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Toxicology in question in vehicular homicide case

LAWRENCEVILLE - No one debated Tuesday that Colin Brown was behind the wheel of a late-model BMW in January 2007 when it slipped off Herrington Road, compacted like a soda can around a tree and killed his pal, 24-year-old Michael Dale.

In question is what - be it alcohol, drugs, the rainy conditions or some other factor - made Brown lose control.

Testimony opened Tuesday in Brown's vehicular homicide case in Gwinnett Superior Court. The Lawrenceville man faces an additional count of driving with a suspended license.

Brown, 33, reportedly wrecked after driving off a curved area of Herrington Road near Miss Irene Lane in Lawrenceville in the wee hours of January 19, 2007. Dale, the sole passenger, was entrapped in the front passenger seat. He died at the scene.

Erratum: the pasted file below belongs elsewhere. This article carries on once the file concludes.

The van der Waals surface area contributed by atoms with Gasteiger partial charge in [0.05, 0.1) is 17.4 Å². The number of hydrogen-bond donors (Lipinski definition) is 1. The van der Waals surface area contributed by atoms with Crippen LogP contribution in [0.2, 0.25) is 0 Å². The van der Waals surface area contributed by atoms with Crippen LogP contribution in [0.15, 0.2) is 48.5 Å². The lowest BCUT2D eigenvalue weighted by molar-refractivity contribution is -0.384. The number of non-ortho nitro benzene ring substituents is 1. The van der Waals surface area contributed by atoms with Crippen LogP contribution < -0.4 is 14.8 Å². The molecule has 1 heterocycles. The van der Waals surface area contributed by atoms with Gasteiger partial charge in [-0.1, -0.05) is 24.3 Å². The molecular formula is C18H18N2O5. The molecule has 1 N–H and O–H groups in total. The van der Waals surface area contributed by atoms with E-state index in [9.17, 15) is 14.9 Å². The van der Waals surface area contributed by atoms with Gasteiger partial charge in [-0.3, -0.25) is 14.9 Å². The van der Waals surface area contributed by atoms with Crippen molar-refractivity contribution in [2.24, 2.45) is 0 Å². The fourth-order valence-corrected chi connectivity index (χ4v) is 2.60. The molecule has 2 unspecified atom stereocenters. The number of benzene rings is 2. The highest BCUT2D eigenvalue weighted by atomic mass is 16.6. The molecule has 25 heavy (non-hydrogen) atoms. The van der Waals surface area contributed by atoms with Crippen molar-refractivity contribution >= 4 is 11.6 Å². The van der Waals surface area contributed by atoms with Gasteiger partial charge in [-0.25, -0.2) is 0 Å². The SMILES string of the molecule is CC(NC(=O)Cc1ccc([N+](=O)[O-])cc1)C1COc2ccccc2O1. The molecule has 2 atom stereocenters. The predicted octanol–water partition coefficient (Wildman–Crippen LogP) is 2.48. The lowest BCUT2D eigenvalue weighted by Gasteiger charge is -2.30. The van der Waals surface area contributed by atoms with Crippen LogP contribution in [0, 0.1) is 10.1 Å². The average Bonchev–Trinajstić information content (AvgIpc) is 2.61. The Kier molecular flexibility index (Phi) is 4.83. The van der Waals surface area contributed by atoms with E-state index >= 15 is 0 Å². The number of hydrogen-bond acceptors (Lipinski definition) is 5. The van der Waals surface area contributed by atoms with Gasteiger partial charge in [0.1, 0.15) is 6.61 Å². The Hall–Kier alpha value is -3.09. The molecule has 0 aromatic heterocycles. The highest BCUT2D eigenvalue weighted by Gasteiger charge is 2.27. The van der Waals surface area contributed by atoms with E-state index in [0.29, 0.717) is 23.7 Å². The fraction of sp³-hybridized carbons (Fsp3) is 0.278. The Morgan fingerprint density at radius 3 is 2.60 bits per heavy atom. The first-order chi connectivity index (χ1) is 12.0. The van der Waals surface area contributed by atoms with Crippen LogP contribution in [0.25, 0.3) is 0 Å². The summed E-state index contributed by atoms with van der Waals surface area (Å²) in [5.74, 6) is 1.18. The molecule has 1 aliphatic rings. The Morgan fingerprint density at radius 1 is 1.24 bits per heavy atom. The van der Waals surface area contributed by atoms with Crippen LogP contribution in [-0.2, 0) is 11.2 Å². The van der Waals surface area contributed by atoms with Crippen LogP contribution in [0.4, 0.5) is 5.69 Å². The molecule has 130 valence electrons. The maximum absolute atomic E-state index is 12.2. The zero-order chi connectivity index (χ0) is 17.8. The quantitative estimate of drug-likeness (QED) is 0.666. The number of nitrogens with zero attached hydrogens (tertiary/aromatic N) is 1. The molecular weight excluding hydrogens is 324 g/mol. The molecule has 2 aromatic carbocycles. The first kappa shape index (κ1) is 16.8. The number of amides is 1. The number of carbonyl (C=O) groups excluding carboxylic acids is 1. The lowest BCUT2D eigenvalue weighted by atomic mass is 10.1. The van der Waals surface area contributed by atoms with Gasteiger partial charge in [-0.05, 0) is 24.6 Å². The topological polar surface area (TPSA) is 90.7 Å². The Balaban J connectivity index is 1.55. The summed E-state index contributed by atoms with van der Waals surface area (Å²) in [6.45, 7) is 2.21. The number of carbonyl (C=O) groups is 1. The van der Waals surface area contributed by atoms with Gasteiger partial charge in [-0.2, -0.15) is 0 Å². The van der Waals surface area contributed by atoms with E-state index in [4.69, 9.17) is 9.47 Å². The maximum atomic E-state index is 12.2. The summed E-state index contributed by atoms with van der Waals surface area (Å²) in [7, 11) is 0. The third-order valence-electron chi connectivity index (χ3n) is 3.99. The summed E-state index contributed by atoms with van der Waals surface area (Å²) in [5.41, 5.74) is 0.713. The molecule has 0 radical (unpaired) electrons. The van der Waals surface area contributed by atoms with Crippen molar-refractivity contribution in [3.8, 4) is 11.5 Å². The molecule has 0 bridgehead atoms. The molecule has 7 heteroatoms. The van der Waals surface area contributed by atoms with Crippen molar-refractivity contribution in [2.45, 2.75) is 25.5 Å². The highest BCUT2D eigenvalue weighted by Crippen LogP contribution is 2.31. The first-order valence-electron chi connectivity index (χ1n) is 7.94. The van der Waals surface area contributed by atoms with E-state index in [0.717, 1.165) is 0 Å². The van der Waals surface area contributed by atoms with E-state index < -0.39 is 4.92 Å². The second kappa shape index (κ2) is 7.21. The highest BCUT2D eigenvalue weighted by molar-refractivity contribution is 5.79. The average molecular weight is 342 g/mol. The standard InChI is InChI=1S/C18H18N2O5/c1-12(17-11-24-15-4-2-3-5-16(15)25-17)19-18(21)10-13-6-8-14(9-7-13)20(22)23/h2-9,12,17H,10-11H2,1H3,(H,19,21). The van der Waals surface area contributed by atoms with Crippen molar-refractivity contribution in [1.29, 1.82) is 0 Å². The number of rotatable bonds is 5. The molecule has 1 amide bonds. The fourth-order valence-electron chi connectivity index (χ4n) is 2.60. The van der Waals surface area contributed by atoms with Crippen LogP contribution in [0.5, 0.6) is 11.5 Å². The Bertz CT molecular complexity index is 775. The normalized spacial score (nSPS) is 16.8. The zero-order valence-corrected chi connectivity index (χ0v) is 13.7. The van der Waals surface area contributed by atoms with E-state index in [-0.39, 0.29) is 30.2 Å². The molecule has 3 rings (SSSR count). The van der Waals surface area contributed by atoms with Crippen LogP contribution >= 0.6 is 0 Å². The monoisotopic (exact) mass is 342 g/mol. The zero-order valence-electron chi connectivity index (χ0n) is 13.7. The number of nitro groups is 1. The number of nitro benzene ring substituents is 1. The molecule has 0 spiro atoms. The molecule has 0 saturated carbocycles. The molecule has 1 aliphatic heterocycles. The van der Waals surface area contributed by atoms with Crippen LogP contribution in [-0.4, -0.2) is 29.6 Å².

The state's first witness was Kenneth Bruce, the property owner who rose from bed after he "heard what sounded like an airplane taking off, then a loud bang," he said.

Bruce testified that Brown reeked of alcohol and urged him to lie to police about who was driving the car.

Gwinnett police Officer Brad Roehl, the first responder on scene, testified that Brown told police he was driving Dale home after the two had been drinking at Luby's, a nearby bar and grill.

"He told me he had a few beers," Roehl testified. "He kept saying that he was sorry."

Police have said Brown was wearing his seat belt at the time of the crash but Dale was not. Brown suffered a serious injury to his lower leg.

A forensics toxicologist from the Georgia Bureau of Investigation said Brown's blood and urine samples tested positive for marijuana, but that it was impossible to determine how recently he'd used the drug.

Stacey Levy, part of Brown's defense team, asserted in opening statements the crash was not caused by intoxication of any kind. Brown is expected to testify later this week, she said.

"This is something he's going to have to live with the rest of his life," Levy said.